How do you respond when the Lord says no to your prayers? After I had been on staff with a church in Boulder, Colorado for about ten years, circumstances began to indicate that it might be time for me to move on. I didn’t want to go. I enjoyed the church and my ministry there, our family was well settled and they didn’t want to move, so I began praying that the Lord would work things out for us so that we could stay. And, the more I prayed, the more I sensed that God was telling me no. I was not going to get what I was asking for.
This morning we are in chapter seven of Mark’s Gospel where we read a story about a woman who comes to Jesus with a request and receives from him a no. I invite you to turn with me to Mark 7:24-30
Then Jesus left Galilee and went north to the region of Tyre. He didn’t want anyone to know which house he was staying in, but he couldn’t keep it a secret. Right away a woman who had heard about him came and fell at his feet. Her little girl was possessed by an evil spirit, and she begged him to cast out the demon from her daughter. Since she was a Gentile, born in Syrian Phoenicia, Jesus told her, “First I should feed the children—my own family, the Jews. It isn’t right to take food from the children and throw it to the dogs.” She replied, “That’s true, Lord, but even the dogs under the table are allowed to eat the scraps from the children’s plates.” “Good answer!” he said. “Now go home, for the demon has left your daughter.” And when she arrived home, she found her little girl lying quietly in bed, and the demon was gone.
A Gentile woman comes to Jesus and begs him to cast out a demon from her daughter, and Jesus responds with a statement that seems harsh if not downright rude. He, the Jewish Messiah, has come into the world to take care of his fellow Jews first. He should not take their meal and give it to the family dog. And, while it may make us uncomfortable to admit it, there is no getting around the fact that Jesus uses a common and insulting word that Jews had for Gentiles, namely “dogs.” There will come a day when Jesus will send his disciples into all the world, bringing the Gospel to Jew and Gentile alike, but now, this day, his focus needs to be on his own family. “It isn’t right to take food from the children and throw it to the dogs.” This brings us to the key moment in the story. Jesus has essentially said no to her request. How will she respond?
There is no indication that the woman was surprised or offended by what Jesus said. In fact it didn’t seem to deter her at all. She was aware of who she was. She was aware of the cultural and religious differences between Jews and Gentiles. The situation is the reverse of what happened when Jesus, travelling through the region of Samaria, came across a Samaritan woman at a well. When he asked her for a drink, she said, “How is it that you, a Jew, ask me, a Samaritan, for a drink?” Just like the woman at the well brought up the barrier to a Jew receiving a drink from a Samaritan, so Jesus brings up the barrier of a Gentile asking for a miracle from the Jewish Messiah.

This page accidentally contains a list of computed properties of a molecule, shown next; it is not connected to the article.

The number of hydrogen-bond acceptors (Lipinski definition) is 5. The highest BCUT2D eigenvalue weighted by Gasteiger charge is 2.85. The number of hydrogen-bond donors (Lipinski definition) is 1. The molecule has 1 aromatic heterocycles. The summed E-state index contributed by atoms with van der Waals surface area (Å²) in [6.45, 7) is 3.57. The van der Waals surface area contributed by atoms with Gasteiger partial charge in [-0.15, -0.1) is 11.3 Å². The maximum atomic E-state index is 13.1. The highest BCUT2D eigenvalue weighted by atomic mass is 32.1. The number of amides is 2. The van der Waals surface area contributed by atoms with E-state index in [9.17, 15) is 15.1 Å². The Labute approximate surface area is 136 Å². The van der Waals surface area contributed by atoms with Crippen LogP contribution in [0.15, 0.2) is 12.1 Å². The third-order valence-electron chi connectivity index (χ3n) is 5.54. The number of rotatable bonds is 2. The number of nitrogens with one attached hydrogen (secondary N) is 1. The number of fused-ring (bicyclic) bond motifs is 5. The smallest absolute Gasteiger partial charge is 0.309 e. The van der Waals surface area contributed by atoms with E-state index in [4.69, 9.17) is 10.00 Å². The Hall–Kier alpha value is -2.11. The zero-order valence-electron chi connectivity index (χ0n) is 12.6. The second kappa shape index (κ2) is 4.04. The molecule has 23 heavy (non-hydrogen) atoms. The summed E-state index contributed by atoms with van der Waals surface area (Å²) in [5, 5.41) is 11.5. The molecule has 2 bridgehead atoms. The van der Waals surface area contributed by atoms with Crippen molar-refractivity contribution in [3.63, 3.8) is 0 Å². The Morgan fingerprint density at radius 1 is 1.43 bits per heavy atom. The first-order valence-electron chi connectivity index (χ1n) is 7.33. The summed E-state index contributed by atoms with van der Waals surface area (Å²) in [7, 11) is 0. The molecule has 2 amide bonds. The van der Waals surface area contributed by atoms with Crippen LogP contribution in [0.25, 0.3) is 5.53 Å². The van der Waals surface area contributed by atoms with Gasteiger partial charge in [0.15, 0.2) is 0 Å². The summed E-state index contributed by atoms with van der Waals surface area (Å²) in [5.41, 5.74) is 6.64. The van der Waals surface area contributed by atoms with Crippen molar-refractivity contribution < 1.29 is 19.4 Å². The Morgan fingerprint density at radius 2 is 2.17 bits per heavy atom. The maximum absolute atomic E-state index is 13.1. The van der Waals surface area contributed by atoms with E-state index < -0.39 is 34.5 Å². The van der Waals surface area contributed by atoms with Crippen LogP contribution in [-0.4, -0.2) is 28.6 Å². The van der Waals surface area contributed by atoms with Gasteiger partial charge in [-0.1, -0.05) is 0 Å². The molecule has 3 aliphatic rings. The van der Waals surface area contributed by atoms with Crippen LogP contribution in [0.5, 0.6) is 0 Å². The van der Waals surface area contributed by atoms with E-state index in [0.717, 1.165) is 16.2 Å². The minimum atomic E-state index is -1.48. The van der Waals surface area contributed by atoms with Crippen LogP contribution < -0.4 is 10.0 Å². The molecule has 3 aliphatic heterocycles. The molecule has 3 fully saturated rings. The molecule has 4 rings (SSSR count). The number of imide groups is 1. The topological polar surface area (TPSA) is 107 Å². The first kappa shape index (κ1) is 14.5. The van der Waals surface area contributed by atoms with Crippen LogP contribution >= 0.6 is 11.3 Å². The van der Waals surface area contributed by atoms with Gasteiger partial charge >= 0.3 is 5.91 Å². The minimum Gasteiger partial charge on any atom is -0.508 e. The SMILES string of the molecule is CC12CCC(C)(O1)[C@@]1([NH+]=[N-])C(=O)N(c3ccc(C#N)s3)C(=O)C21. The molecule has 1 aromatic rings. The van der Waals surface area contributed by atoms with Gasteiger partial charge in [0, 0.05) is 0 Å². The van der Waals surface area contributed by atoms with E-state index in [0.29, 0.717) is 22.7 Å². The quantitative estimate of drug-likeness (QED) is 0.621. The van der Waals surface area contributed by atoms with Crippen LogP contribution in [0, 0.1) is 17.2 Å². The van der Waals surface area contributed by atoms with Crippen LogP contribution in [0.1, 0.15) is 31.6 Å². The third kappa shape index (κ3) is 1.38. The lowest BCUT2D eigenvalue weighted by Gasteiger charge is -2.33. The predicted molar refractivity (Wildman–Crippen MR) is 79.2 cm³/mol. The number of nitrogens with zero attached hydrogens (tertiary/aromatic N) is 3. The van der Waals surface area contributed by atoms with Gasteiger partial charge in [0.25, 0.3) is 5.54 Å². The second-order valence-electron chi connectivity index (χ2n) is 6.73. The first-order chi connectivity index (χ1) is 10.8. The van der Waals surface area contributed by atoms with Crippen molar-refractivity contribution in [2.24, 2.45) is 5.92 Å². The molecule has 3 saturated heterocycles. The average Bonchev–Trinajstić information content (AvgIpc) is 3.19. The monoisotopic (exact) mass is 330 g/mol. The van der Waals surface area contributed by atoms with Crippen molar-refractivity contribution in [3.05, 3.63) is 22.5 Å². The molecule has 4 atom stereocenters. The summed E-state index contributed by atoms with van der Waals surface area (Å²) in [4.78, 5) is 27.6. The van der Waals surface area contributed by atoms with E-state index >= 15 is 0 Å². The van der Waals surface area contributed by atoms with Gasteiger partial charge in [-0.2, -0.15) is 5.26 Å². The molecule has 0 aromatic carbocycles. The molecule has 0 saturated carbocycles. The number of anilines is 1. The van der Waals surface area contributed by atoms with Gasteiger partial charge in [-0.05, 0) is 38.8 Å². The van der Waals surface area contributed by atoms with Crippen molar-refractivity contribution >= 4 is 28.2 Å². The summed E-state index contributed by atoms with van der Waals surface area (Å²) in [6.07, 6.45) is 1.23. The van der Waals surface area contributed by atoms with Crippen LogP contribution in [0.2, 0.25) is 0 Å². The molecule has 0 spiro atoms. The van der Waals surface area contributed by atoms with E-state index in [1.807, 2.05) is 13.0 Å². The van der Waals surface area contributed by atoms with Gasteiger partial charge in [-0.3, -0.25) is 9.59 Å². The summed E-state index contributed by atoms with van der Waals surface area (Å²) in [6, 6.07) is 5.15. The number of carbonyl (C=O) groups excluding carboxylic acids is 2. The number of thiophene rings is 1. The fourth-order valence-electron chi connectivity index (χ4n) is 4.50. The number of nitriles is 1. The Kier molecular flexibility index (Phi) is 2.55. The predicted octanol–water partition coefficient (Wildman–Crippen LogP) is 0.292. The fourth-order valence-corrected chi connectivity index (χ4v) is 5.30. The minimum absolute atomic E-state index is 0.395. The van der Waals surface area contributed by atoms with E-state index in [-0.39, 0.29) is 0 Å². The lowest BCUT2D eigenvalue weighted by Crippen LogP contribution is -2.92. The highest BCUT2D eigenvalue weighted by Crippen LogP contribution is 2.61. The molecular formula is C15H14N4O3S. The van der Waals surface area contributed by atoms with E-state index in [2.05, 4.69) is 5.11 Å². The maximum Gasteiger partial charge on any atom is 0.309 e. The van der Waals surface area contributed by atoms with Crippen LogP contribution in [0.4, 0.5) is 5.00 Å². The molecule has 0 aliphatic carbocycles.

But, just as Jesus didn’t focus on the barrier in his conversation with the woman at the well, neither does the woman with a demon possessed daughter dwell on the barrier between her and Jesus. She doesn’t take offense at his words, nor does she give up and walk away. Instead, she responds in faith, believing that anything he could give her, even if it’s just the scraps from the children’s plates, will be sufficient for her and her daughter.
I believe that this was Jesus’ intent all along. His purpose was not to insult her but to respond to her in such a way that her faith would come to the fore. He could have given an easy, “Sure, I’ll be glad to heal your daughter,” response. Instead, he indicates that there may be a reason for him not to heal the little girl, a response that she needs to wrestle with. Jesus has said no, but he has not dismissed her. She has heard his no, but she has not walked away. And, in response to her great faith, because of her belief in him in spite of his initial rebuff, he heals her daughter.
Are there times that you and I are like this woman? We come to Jesus with a request and he does not do as we have asked. We ask for his help but nothing changes; perhaps it even gets worse. Does such an answer – or non-answer – cause us to throw up our hands, walk away, and say, “Why bother?” Or, perhaps this time, having heard and meditated on this passage from Mark’s Gospel, we don’t take issue with Jesus. Instead, we build on what we know about him. We trust there is a good reason for his initial no and we think about a different way to approach the issue. We imagine a new scenario, a new possibility, and we pray again with new faith, new energy, and new vision. Perhaps this time, Jesus answers you differently. Perhaps this time, Jesus helps you to see beyond what you initially wanted to discovering something even better, something even more in line with his will, something that will give even more glory to God.
When I began changing my prayer from, “Please let us stay here at the church in Boulder,” to “If you want us to leave, where do you want us to go?,” I went from hearing no to hearing, “Let me show you.” He showed us that the next place for us was Austin, Texas, where I would attend Seminary, become ordained, and pastor a church. If God hadn’t pushed, we wouldn’t have left Boulder. But, he pushed, and we entered a new chapter in our family’s life, where God was able to continue growing us in ministry, in love for him and for one another. When Jesus says no, could it be that he is giving us opportunity for an expression of faith that never would have occurred to us if he had said yes?